Q: For the past year or so, at bedtime, I place my computer (Dell Inspiron running Windows 10) in sleep mode after closing all active programs. Occasionally, the computer turns itself on in the middle of the night and displays a screen as if I left-clicked the Windows icon. I do not detect any problem associated with the events other than cognitive dissonance.  Any idea what may cause this non-problem?

— Roy Bruno, Redmond

A: The are several things that could be waking your computer up. First, Windows 10 has a feature called “wake timers” that will waken the computer at a set time. This feature is there to ensure that computers are restarted after software updates. It’s primarily used by organizations with fleets of computers to ensure that everything is updated properly.

To check to see if that’s what’s waking your computer, go to the Control Panel and launch the Power Options utility. Next click on “Change Plan Settings,” and then on “Change Advanced Power Settings.” If you don’t see wake alerts in the windows that opens, that’s not your problem. If you do see wake alerts, click on the box to disable them.

Related Tech Q&As

Read more from Patrick Marshall here >>

The two other things that are most likely to bring a computer out of sleep mode are twitchy mice and network adapters. Moving your mouse is a “legitimate” prompt for coming out of sleep. But if the mouse is malfunctioning and sending a signal without being moved it could trigger your computer to waken. 

Finally, your network adapter (Wi-Fi or Ethernet) may be configured to wake the computer when certain kinds of network activity is detected. To check on that, launch the Device Manager from the Control Panel and locate your network adapters, then click on the Advanced tab. The specific settings offered will vary depending on which network adapters are installed on your computer, but look for any settings that mention “waking.”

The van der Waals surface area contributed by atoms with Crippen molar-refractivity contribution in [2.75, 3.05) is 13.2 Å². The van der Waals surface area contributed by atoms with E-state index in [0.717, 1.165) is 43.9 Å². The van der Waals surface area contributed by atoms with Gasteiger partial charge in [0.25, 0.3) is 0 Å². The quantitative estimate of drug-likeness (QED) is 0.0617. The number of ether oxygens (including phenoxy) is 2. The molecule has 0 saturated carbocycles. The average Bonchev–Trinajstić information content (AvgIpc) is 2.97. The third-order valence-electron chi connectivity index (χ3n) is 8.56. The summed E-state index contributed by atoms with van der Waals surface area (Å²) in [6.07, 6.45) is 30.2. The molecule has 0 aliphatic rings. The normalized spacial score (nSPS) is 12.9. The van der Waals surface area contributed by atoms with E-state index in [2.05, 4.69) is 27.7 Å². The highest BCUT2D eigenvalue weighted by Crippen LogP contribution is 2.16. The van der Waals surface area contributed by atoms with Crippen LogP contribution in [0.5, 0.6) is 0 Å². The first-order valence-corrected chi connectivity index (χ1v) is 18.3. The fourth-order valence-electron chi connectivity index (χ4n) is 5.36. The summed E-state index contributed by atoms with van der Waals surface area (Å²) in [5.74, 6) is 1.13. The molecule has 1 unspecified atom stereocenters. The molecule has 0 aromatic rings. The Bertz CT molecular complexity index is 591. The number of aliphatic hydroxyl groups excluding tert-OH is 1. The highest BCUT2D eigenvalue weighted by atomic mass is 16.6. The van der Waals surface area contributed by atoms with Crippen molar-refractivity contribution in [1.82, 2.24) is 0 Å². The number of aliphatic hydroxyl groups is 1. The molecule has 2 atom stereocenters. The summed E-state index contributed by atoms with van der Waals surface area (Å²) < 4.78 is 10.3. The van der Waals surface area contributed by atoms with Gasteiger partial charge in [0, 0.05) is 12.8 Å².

Advertising

The simplest solution to your computer waking from sleep at night is to shut down the computer instead of allowing it to go to sleep. Of course, that would preclude the intellectual gratification of finding the cause of your non-problem!

More Tech Tips and Reviews »

More

Q: I run Windows 10 and keep it updated. I usually use new Windows Edge but sometimes also Firefox. Recently, I’ve repeatedly experienced a delay in characters I type showing up on the screen (in the particular application).

It happens frequently in Edge but occasionally in Outlook as well. Most often, it seems to occur when I’ve opened a new window or page or the like. Sometimes it can take 15 to 20 seconds before I can type. It just seems to freeze, does nothing. Usually the initial character does not come through although many/most of the remaining ones often will. Any ideas?

Ray Lankford

A: That problem generally happens as a result of your computer’s processor (CPU) being overloaded with demands.

So what might overloading your CPU? You might get a clue by calling up the Windows Task Manager. Right-click in an empty spot in the System Tray at the bottom of the screen, and when the menu pops up, right-click on Task Manager. If it says “More details” at the bottom of the Task Manager window, click on it. Finally, select the Processes tab.

Advertising

The Processes screen will show you just which programs and system processes are trying to access the CPU, system memory, the disc drive, the network and the graphics processor.

I say you can “get a clue” because the names of processes often don’t make it clear just which program they belong to. But the biggest consumers of resources are generally plainly labeled in the Apps section at the top of the list. If you see any programs running in that section that are chewing up CPU time you’ve likely found the culprit.

It’s also possible that you may have acquired some malware that is causing the problem. If so, that almost certainly won’t be identified in Task Manager. So I’d recommend that you install a good anti-malware program and run a scan on your system.